Before you consider what you are going to add to your wardrobe this season, it is important to know what kinds of styles flatter your figure the most. Just because wide-legged pants or maxi dresses are trending doesn't mean that the style is going to be for you. I, for example, over the years, noticed that I never ever like the way a regular, crew-neck T-shirt looks on me when I put it on and yet it looks so good on so many other people. The t-shirts they give out for participating in the 5K or for the big day of volunteering, etc. are just lost on me, because I never wear them. I have always felt better in a V-neck or U-neck or boat neck styled shirt. Likewise, I just can't get button-down oxford shirts to look good on me, because the collars are just too high. I never really thought of myself as having a short neck, but it must be a little bit shorter, because the illusion I am always trying to create is one of added length and openness. It wasn't something I was doing consciously for a long time, but I eventually figured it out when I began noticing which pieces in my wardrobe made me feel good when I put them on and which ones didn't. Likewise, when you understand what flatters your body the most, you can be more selective and save yourself some money by not picking something based on the style, pattern or fabric that you like and instead sticking with what you know works for you.
2. Know Your Colors
Knowing the colors that flatter your skin tone the most is another good way of choosing pieces that you'll feel good wearing. That said, I have a few colors that I like to wear that aren't necessarily "my season" (you'll know what I mean if you've ever analyzed your colors using a season technique), such as charcoal gray, but for the most part, I know to steer clear of pastels of any kind, for example. Many thrift stores organize their clothing by type (long or short-sleeved or sleeveless blouses, long-sleeved knits, short-sleeved knit tops, jeans, skirts, dresses, etc.), then by size, and then by color. I really like that they organize by color because I can head for exactly the colors I am looking for and also avoid those colors that don't look good on me, saving both time and money.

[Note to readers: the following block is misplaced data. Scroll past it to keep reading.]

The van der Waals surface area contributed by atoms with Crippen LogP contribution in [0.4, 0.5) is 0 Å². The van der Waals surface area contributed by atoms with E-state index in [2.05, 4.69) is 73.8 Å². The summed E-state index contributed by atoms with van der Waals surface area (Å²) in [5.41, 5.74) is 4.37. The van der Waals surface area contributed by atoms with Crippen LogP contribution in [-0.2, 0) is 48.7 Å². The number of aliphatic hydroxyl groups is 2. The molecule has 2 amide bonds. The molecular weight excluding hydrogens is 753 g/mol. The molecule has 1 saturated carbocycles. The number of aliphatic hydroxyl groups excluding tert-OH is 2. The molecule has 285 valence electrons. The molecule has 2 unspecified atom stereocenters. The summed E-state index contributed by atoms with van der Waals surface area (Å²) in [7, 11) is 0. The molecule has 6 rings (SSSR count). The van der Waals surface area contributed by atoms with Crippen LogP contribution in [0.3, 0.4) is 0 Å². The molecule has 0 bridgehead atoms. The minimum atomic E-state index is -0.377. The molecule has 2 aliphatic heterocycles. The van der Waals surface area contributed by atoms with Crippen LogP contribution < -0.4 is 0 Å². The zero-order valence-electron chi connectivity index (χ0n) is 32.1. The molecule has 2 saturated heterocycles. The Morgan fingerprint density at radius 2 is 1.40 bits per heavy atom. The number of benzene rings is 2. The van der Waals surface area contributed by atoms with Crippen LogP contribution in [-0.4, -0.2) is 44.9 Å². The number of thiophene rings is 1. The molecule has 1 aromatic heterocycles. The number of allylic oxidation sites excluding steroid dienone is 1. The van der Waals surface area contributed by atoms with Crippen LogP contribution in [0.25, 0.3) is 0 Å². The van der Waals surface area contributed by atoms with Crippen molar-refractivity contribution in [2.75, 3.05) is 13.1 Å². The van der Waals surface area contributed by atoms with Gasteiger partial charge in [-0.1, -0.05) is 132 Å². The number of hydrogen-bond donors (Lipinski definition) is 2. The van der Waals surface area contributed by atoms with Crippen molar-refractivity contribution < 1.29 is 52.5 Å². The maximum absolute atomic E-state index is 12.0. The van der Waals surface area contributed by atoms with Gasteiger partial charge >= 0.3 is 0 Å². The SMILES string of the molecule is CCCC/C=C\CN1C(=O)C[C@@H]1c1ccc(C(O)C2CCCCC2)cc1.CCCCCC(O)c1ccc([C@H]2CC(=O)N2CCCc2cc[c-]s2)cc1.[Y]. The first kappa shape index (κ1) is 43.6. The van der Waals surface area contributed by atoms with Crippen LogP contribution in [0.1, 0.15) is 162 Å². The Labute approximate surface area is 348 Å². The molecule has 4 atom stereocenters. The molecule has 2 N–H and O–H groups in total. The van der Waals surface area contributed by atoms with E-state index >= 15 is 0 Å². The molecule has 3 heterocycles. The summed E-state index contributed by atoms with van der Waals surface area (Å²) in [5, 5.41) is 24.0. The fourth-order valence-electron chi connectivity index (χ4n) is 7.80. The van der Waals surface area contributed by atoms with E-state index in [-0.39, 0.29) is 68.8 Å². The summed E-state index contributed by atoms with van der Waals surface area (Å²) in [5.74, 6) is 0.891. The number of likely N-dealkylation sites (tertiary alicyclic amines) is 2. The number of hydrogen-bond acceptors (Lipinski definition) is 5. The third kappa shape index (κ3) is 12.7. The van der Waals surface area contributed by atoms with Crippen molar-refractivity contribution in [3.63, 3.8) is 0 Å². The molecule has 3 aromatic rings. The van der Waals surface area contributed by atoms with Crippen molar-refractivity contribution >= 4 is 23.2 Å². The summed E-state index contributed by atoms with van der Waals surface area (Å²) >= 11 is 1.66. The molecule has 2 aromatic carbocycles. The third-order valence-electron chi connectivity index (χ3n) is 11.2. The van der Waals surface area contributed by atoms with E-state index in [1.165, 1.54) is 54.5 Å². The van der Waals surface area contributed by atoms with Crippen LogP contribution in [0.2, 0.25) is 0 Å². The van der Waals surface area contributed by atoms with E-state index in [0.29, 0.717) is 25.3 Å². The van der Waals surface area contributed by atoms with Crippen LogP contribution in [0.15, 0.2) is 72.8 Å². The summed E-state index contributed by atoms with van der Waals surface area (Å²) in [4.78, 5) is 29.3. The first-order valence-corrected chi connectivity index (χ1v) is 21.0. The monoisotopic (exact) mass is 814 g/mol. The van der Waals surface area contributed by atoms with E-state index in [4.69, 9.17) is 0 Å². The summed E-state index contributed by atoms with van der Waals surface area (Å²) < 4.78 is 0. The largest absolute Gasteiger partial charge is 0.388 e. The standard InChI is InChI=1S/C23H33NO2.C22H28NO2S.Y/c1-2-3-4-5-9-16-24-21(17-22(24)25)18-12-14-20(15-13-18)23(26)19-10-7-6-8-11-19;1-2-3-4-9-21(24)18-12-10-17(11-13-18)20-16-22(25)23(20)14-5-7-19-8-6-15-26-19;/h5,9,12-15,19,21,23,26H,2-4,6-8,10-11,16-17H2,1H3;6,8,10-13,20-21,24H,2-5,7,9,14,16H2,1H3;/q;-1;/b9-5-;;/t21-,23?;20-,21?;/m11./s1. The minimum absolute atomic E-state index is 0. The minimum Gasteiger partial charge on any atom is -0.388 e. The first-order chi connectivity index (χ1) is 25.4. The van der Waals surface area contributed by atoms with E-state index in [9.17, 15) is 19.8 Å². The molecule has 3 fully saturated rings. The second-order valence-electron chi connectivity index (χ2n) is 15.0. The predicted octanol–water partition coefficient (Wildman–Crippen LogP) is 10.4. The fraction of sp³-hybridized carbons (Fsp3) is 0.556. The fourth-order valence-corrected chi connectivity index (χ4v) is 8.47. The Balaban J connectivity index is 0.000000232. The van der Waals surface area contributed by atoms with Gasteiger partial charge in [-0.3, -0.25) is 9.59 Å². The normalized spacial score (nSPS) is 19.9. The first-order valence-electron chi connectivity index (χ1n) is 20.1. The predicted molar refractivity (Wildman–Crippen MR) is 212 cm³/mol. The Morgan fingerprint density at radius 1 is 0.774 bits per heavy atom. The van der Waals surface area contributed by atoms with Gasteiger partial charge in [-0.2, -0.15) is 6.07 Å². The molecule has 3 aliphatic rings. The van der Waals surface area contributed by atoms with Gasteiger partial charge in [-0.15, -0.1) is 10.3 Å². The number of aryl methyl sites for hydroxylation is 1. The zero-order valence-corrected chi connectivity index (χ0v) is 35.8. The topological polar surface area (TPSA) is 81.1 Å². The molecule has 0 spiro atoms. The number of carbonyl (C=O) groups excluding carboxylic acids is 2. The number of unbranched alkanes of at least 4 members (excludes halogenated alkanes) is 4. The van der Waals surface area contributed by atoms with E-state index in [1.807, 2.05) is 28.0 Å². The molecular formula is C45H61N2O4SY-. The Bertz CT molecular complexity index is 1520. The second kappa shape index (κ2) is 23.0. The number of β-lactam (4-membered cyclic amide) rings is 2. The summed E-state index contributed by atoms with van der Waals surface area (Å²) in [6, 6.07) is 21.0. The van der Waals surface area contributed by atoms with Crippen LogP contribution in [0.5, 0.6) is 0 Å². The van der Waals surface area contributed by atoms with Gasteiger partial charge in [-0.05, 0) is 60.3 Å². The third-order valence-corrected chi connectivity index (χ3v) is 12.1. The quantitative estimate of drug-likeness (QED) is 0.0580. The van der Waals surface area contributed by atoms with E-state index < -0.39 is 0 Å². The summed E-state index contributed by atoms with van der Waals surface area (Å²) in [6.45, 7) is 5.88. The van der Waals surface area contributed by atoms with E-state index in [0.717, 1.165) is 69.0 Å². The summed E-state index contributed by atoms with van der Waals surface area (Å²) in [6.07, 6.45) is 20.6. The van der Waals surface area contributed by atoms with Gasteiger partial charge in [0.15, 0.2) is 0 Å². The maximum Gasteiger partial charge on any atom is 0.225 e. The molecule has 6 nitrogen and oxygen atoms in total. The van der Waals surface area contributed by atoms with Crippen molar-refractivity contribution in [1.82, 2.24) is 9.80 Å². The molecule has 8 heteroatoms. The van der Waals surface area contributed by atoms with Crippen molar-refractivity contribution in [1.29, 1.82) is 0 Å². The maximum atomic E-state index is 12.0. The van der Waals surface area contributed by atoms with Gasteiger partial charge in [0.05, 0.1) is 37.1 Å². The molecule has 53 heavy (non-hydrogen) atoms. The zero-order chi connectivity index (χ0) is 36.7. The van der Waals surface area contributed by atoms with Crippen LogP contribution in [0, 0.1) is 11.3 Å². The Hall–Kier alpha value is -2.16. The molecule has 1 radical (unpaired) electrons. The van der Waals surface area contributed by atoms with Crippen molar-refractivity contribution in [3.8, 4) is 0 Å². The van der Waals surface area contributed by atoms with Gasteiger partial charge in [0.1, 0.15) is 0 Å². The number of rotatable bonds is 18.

3. Find Your Style Inspiration
This is my favorite step! A couple of years ago I was trying to reassess what my style was. I am now a woman in my 40's and I simply don't dress the same way I did 15 years ago. I had some clothes in my closet that at one time I really felt good in, but now I just didn't. I don't mean physically - though that can obviously affect you too. I just mean that there are times in your life when you have a style shift, as when college students need to shift their dress from comfy sweats to something more professional when they begin their careers. No matter how cute your favorite comfy tee and yoga pants look on you and even if you can still "pull it off", unless you are a professional dancer, you're going to need something different for day-to-day. For me, it was moving out of a more artsy phase and into something more classic and elegant that I wanted. Obviously, some women continue to love and really rock the bohemian look, but I just didn't feel myself in that style of dress anymore.